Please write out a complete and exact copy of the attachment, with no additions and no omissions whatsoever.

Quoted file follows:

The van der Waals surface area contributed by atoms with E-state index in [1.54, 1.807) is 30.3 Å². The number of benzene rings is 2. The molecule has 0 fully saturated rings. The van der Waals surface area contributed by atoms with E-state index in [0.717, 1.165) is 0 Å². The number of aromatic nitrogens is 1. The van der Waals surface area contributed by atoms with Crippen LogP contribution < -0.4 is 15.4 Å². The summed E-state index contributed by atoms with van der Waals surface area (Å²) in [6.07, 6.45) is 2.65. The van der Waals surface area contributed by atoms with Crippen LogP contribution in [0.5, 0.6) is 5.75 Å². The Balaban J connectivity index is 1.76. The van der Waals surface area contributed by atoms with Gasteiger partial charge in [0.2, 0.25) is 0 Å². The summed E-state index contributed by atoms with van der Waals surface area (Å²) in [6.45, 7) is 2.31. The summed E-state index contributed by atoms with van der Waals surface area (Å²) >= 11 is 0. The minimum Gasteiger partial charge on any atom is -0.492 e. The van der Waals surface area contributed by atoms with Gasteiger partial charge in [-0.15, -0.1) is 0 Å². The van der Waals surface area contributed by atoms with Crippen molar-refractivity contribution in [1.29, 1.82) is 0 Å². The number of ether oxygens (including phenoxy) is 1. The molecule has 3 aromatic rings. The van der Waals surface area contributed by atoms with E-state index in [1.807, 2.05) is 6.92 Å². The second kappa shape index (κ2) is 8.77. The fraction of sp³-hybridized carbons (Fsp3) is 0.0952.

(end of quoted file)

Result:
The van der Waals surface area contributed by atoms with E-state index in [1.54, 1.807) is 30.3 Å². The number of benzene rings is 2. The molecule has 0 fully saturated rings. The van der Waals surface area contributed by atoms with E-state index in [0.717, 1.165) is 0 Å². The number of aromatic nitrogens is 1. The van der Waals surface area contributed by atoms with Crippen LogP contribution < -0.4 is 15.4 Å². The summed E-state index contributed by atoms with van der Waals surface area (Å²) in [6.07, 6.45) is 2.65. The van der Waals surface area contributed by atoms with Crippen LogP contribution in [0.5, 0.6) is 5.75 Å². The Balaban J connectivity index is 1.76. The van der Waals surface area contributed by atoms with Gasteiger partial charge in [0.2, 0.25) is 0 Å². The summed E-state index contributed by atoms with van der Waals surface area (Å²) in [6.45, 7) is 2.31. The summed E-state index contributed by atoms with van der Waals surface area (Å²) >= 11 is 0. The minimum Gasteiger partial charge on any atom is -0.492 e. The van der Waals surface area contributed by atoms with Gasteiger partial charge in [-0.15, -0.1) is 0 Å². The van der Waals surface area contributed by atoms with Crippen molar-refractivity contribution in [1.29, 1.82) is 0 Å². The number of ether oxygens (including phenoxy) is 1. The molecule has 3 aromatic rings. The van der Waals surface area contributed by atoms with E-state index in [1.807, 2.05) is 6.92 Å². The second kappa shape index (κ2) is 8.77. The fraction of sp³-hybridized carbons (Fsp3) is 0.0952.